When is a pregnancy test indicated in women with suspected chlamydial genitourinary infection (chlamydia)?

What is the role of cytology in the workup of chlamydial genitourinary infections (chlamydia)?

What is the role of cell culture in the workup of chlamydial genitourinary infections (chlamydia)?

How should specimens be obtained for molecular testing in the workup of chlamydial genitourinary infections (chlamydia)?

What is the role of direct fluorescent antibody (DFA) testing in the workup of chlamydial genitourinary infections (chlamydia)?

What is the role of ELISA in the workup of chlamydial genitourinary infections (chlamydia)?

How is chlamydial DNA detected in the workup of chlamydial genitourinary infection (chlamydia)?

What is the role of PCR testing in the workup of chlamydial genitourinary infections (chlamydia)?

What is the role of nucleic acid amplification testing (NAAT) in the workup of chlamydial genitourinary infections (chlamydia)?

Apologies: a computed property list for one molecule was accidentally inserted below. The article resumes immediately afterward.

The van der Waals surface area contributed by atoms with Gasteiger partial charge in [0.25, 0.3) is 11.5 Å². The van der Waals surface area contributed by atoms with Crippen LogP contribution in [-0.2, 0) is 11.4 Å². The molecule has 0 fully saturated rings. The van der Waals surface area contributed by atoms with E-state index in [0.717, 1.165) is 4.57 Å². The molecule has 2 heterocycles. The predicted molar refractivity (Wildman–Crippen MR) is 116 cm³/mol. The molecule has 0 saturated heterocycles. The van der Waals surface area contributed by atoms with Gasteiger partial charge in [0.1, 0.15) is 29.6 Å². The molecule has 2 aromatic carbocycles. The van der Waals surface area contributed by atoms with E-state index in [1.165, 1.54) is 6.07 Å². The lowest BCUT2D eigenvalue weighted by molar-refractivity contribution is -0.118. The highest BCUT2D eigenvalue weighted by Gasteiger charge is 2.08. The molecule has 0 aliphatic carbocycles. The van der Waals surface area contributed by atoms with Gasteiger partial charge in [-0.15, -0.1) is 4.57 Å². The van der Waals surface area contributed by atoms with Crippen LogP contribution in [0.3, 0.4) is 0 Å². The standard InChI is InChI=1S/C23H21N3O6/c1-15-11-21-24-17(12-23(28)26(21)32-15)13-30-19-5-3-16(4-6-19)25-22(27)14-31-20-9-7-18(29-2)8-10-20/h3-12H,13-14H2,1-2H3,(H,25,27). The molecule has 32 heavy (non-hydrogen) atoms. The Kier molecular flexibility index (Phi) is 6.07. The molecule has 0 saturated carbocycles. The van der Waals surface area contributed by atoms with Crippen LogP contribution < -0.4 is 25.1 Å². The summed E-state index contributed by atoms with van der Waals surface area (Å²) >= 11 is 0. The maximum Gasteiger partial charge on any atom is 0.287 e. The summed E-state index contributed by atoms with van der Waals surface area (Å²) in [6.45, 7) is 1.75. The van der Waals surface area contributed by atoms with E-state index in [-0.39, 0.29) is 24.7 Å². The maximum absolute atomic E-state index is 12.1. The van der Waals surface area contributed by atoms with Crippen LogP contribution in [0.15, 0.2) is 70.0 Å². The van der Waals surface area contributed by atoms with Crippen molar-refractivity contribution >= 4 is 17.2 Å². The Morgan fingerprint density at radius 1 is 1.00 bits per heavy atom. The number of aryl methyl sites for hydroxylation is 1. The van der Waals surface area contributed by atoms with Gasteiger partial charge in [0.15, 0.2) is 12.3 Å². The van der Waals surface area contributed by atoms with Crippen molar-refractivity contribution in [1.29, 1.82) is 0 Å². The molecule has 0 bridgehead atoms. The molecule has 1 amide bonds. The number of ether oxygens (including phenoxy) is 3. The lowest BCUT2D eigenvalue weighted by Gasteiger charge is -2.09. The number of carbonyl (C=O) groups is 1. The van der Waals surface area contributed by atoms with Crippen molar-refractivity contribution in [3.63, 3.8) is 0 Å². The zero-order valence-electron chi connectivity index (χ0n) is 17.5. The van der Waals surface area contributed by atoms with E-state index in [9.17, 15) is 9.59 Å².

Which nucleic acid amplification tests (NAATs) are used in the workup of chlamydial genitourinary infections (chlamydia)?

What are the CDC recommendations for the use of nucleic acid amplification tests (NAATs) in the diagnosis of chlamydial genitourinary infections (chlamydia)?

What are the disadvantages of nucleic acid amplification tests (NAATs) in the diagnosis of chlamydial genitourinary infections (chlamydia)?

Which serologic findings suggest chlamydial genitourinary infections (chlamydia)?

What is the prevalence of antichlamydia immunoglobulin M (IgM) in sexually active adults and what does it suggest?

What is the efficacy of serologic studies for the diagnosis of chlamydial genitourinary infections (chlamydia)?